Three-year plan sets out strategy for managing trees affected by Ash Dieback
A three-year plan for managing trees affected by Ash Dieback has been drawn up by Worcester City Council.
The council plans to remove or prune trees which pose a health and safety risk, but will try to avoid large scale felling, so that people can continue to enjoy the city's parks, open spaces and woodlands.
Ash Dieback leads to leaf loss and dead branches and can cause lesions at the base of the tree, while also making it more prone to secondary infections. Once infection is apparent, few trees survive longer than four years.
Latest survey figures show that three-quarters of the city's remaining Ash trees are healthy or only showing early stages of Ash Dieback, but around five percent are seriously affected.
Some areas have already been identified as higher risk and tree work will be carried out in these places as a priority. This will include the removal of six trees from Astwood Cemetery which are severely affected by Ash Dieback.
The survey work has also identified some trees which are showing high levels of resistance to Ash Dieback and these have been tagged and recorded so that they can be preserved for future seed collection.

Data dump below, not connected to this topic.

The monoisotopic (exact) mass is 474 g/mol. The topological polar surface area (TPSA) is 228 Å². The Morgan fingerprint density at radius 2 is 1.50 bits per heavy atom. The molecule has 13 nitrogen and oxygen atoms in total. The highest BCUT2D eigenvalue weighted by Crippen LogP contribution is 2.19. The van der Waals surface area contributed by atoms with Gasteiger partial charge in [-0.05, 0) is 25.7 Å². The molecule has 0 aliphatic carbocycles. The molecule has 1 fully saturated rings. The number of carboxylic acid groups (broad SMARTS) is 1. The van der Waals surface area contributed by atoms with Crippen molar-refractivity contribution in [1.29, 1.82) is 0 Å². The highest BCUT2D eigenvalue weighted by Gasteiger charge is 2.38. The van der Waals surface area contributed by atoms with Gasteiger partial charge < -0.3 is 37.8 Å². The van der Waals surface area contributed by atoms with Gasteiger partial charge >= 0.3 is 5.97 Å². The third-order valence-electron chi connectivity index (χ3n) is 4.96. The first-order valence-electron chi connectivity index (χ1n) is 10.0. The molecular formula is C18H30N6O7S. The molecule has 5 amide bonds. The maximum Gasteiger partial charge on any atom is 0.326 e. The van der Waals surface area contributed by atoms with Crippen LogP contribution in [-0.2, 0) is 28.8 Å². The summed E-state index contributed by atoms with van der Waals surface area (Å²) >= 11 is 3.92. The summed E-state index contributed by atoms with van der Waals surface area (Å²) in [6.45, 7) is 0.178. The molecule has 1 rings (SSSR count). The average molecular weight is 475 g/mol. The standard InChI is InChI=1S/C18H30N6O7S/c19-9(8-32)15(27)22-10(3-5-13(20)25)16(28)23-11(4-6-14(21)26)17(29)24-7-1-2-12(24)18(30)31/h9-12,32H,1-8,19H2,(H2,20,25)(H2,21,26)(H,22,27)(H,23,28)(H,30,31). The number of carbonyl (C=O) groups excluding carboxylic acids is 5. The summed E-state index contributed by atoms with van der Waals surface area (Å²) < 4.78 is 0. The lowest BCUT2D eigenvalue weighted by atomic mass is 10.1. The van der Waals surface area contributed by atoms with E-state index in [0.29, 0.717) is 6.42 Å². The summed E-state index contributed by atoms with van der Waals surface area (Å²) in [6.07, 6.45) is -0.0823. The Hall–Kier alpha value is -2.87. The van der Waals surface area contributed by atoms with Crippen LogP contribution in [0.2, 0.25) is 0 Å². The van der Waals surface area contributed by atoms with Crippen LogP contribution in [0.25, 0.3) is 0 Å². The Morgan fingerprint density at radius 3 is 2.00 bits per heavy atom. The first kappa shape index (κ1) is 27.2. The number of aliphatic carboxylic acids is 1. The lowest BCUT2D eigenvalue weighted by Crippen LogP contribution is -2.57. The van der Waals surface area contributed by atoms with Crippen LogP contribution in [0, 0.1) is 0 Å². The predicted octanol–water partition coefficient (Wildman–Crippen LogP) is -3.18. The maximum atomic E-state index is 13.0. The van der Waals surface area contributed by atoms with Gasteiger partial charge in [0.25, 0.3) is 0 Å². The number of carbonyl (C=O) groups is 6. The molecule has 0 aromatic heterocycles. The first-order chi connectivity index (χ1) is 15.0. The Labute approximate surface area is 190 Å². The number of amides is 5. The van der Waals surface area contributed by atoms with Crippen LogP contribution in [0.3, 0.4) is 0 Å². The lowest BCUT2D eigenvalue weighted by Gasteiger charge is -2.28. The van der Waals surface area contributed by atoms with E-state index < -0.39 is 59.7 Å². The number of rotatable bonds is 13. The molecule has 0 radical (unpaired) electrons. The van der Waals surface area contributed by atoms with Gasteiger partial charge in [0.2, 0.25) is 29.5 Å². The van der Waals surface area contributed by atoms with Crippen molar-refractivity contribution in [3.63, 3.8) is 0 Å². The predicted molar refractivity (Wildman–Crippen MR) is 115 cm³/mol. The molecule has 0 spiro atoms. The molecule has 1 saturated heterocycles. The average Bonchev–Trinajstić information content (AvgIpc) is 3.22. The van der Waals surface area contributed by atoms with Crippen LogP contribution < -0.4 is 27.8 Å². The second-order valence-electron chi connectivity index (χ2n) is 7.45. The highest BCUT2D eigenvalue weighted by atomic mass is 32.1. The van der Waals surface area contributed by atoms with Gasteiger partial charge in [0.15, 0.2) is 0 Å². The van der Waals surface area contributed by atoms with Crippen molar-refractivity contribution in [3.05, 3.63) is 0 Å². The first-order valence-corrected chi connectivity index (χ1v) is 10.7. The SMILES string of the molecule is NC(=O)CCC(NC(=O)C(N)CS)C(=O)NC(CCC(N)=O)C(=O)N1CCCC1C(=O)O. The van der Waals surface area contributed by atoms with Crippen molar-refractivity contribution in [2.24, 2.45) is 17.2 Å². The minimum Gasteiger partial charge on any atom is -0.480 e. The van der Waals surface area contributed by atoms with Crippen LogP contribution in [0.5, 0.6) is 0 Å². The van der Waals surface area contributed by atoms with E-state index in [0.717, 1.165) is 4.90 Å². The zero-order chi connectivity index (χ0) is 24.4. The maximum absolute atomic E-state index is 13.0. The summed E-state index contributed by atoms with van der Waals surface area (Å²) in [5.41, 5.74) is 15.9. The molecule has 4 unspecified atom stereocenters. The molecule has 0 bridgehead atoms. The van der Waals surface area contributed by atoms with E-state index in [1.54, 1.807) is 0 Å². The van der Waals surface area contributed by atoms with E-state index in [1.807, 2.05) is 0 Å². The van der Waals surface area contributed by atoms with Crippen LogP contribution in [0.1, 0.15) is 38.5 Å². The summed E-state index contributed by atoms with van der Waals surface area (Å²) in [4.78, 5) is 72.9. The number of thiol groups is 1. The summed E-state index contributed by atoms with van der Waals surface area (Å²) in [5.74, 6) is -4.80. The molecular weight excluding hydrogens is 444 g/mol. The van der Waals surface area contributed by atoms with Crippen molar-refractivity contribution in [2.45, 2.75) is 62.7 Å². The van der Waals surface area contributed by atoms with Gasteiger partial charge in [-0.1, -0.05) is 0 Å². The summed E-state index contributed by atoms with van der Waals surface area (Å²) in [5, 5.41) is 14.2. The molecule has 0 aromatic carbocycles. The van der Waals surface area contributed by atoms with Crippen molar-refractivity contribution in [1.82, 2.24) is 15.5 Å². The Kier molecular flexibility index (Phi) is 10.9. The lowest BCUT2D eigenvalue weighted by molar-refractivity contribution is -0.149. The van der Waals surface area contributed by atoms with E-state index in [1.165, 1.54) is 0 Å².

The Draft Ash Dieback Strategy & Action Plan 2024-27 will be considered at a meeting of the Environment Committee on January 30. Funding is being sought to allow for specialist contractors to be hired where necessary.
Cllr Karen Lewing, chair of Worcester City Council's Environment Committee, said: "This three-year Ash Dieback strategy sets out a framework which will enable us to deal with the problem of Ash Dieback as swiftly as possible to prevent spread and save as many trees as we can.
"In order to try and minimise the impact of Ash dieback we will need to remove some diseased Ash trees, but we are confident that as we continue in our programme of planting new trees, we can ensure that our wooded areas are the best possible habitats for flora and fauna.
"We remain committed to improving Worcester's environment and our ongoing programme of tree planting and woodland management will provide increased biodiversity and improved resilience."